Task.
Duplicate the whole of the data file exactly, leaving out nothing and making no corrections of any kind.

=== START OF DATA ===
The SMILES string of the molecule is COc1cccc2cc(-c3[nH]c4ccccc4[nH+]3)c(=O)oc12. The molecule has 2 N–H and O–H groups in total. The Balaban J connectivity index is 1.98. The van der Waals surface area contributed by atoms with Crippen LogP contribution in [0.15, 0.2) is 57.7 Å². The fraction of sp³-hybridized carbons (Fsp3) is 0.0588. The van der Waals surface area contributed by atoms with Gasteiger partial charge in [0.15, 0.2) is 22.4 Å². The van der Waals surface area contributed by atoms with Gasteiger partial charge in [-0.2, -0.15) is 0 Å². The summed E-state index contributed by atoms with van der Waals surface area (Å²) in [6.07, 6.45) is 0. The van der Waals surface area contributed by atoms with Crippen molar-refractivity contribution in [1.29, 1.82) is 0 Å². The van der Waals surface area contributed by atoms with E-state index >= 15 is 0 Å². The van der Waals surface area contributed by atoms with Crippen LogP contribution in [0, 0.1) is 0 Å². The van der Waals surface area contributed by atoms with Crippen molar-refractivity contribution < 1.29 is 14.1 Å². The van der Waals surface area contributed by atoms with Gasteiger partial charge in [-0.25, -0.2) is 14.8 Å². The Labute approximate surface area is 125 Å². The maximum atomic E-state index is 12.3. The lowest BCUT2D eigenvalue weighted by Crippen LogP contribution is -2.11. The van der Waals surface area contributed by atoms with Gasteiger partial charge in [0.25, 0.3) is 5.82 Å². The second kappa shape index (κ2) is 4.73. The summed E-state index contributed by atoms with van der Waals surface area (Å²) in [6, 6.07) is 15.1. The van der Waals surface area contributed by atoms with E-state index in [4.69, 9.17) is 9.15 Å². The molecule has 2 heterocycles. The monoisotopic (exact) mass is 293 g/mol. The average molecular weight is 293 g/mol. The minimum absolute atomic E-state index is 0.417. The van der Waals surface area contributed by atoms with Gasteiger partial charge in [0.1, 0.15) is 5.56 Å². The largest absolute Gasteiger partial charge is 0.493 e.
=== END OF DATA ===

The SMILES string of the molecule is COc1cccc2cc(-c3[nH]c4ccccc4[nH+]3)c(=O)oc12. The molecule has 2 N–H and O–H groups in total. The Balaban J connectivity index is 1.98. The van der Waals surface area contributed by atoms with Crippen LogP contribution in [0.15, 0.2) is 57.7 Å². The fraction of sp³-hybridized carbons (Fsp3) is 0.0588. The van der Waals surface area contributed by atoms with Gasteiger partial charge in [0.15, 0.2) is 22.4 Å². The van der Waals surface area contributed by atoms with Gasteiger partial charge in [-0.2, -0.15) is 0 Å². The summed E-state index contributed by atoms with van der Waals surface area (Å²) in [6.07, 6.45) is 0. The van der Waals surface area contributed by atoms with Crippen molar-refractivity contribution in [1.29, 1.82) is 0 Å². The van der Waals surface area contributed by atoms with E-state index >= 15 is 0 Å². The van der Waals surface area contributed by atoms with Crippen LogP contribution in [0, 0.1) is 0 Å². The van der Waals surface area contributed by atoms with Crippen molar-refractivity contribution < 1.29 is 14.1 Å². The van der Waals surface area contributed by atoms with Gasteiger partial charge in [-0.25, -0.2) is 14.8 Å². The Labute approximate surface area is 125 Å². The maximum atomic E-state index is 12.3. The lowest BCUT2D eigenvalue weighted by Crippen LogP contribution is -2.11. The van der Waals surface area contributed by atoms with Gasteiger partial charge in [0.25, 0.3) is 5.82 Å². The second kappa shape index (κ2) is 4.73. The summed E-state index contributed by atoms with van der Waals surface area (Å²) in [6, 6.07) is 15.1. The van der Waals surface area contributed by atoms with E-state index in [4.69, 9.17) is 9.15 Å². The molecule has 2 heterocycles. The monoisotopic (exact) mass is 293 g/mol. The average molecular weight is 293 g/mol. The minimum absolute atomic E-state index is 0.417. The van der Waals surface area contributed by atoms with Gasteiger partial charge in [0.1, 0.15) is 5.56 Å². The largest absolute Gasteiger partial charge is 0.493 e.